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The Truman Tails

The Truman Tails

  • Photos by Anthony Jinson

How much do we really know about Columbia’s favorite tiger? Discover what goes on behind the scenes to make Truman the lovable icon he is.

There is only one being that encompasses the heart of all Mizzou sports. For so many who grow up in and around COMO, interacting with him — whether it be a high-five, dancing, or anything in between — is a rite of passage. The black-and-gold tiger doesn’t just represent Mizzou; he is Mizzou.

At over six feet tall and still growing according to his Mizzou roster biography, he leaves big shoes — or rather paws — to fill. Besides that, who else is dedicated enough to make it to literally. every. single. MU athletics game?!

To know him is to love him.
He is Truman the Tiger. 

Becoming Truman

It’s hard to imagine a time before Truman, but the truth is the mascot didn’t earn his official name until 1984. His origin story dates back much further than that; it goes all the way back to the 1890s when MU’s first football team chose its name. The name “Tigers” refers to and honors a militia unit of the same nickname comprised of locals who defended COMO from guerrilla bands during the Civil War.  

Students have been portraying tiger mascots at MU since the 1940s. At that time, members of the Tiger Claws pep squad were behind the mask. The bodies of the early costumes were made of yellow cloth with stripes painted on and the head was made of papier-mâché. Back then, there were two tiger mascots, a female (Lil’ Tiger) and a male (Big Tiger).

In the 1950s, the school’s mascot entered pop culture in a big way, appearing on posters, clothing, publications, and more. One example is the St. Louis Post Dispatch, whose “Weatherbird” cartoon artist from 1932 to 1981, Amadee Wohlschlaeger, drew covers for many of Mizzou’s football game programs from 1959 until the mid-1990s.

Another example of the mascot’s growing popularity was when Peanuts creator Charles Schulz joined the fun and created his own Peanuts version of a football game program cover for the 1956 Homecoming edition of The Maneater. 

In 1981, Lil’ Tiger and Big Tiger merged together and became one singular mascot. The new mascot went nameless for three years until the MU cheerleaders held a “Name the Tiger” contest in 1984. The contest was meant to raise money for a carrying case for the mascot. The winner, as we all know, was Truman, an homage to the 33rd U.S. president and Missouri native, Harry S. Truman.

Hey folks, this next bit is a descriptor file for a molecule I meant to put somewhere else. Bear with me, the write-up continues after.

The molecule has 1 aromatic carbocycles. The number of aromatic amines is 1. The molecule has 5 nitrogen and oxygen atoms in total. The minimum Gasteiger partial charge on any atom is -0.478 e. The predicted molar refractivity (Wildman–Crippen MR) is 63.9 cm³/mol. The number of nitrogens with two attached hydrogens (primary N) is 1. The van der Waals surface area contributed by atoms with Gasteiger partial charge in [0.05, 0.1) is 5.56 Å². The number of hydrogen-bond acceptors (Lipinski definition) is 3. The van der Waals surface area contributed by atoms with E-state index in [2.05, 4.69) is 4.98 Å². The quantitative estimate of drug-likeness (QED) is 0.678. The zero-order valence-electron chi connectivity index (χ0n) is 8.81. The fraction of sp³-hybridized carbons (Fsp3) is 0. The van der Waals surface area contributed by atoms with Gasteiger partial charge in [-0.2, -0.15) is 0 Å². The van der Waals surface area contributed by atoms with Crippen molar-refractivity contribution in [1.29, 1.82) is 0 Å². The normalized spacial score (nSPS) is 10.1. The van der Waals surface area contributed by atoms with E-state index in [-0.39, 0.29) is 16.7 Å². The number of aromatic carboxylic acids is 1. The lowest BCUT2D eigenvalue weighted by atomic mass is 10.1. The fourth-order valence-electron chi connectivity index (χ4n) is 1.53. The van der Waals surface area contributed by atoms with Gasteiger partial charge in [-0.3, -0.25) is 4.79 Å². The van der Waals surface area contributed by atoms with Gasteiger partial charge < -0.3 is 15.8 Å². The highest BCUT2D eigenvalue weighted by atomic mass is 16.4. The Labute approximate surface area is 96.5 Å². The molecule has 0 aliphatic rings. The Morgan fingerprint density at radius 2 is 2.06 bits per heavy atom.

Former Director of Athletics Joe Castiglione roped in Festus native Joe Turnbough and his team to assist with the design of Truman’s costume and development of his overall personality. Two years later, the Truman the Tiger we know and love today made his first appearance at the Missouri-Utah State Football game on September 13, 1986. This date is now considered Truman’s birthday and celebrated each year by fans in honor of his first appearance. 

In 2004 and 2014, Truman was named “Best Mascot in the Nation.” Truman makes more than 400 appearances a year, including  MU football and basketball games, as well as at hospitals, schools, community events and campus gatherings.

Recently, Truman won “Most Collegiate Mascot” at the National Cheer Association’s Cheer Camp, which secured him a bid to the national competition.

Cynthia Metz, MU’s head cheerleading coach and mascot coordinator works closely with the big cat and had this to say about our favorite Tiger: “Truman is Mizzou’s No. 1 fan. He is the face of the university and the athletic department and brings so much joy to the kids and fans who are watching. It’s so fun to see him interact with people at games and the way their faces light up. It’s a privilege to be a part of that.” 

Two Former Mizzou Mascots Give the Inside Scoop About Being COMO’s Favorite Big Cat

Former Mascot Steve Wendling

What years were you the Mizzou mascot?

1977-1978. I was never Truman, because there was no Truman yet! 

What made you decide to audition?

I always loved athletics. Being the mascot gave me the opportunity to go to every game, and be right on the sidelines. But when I was a cheerleader (the year prior to becoming mascot), I met my future wife, Sherry, on a bus trip to a football game at Ohio State. Shortly after we came back, we started dating. I tried out for her; to go on trips together, to partake in dances with her during games, and to just be around her.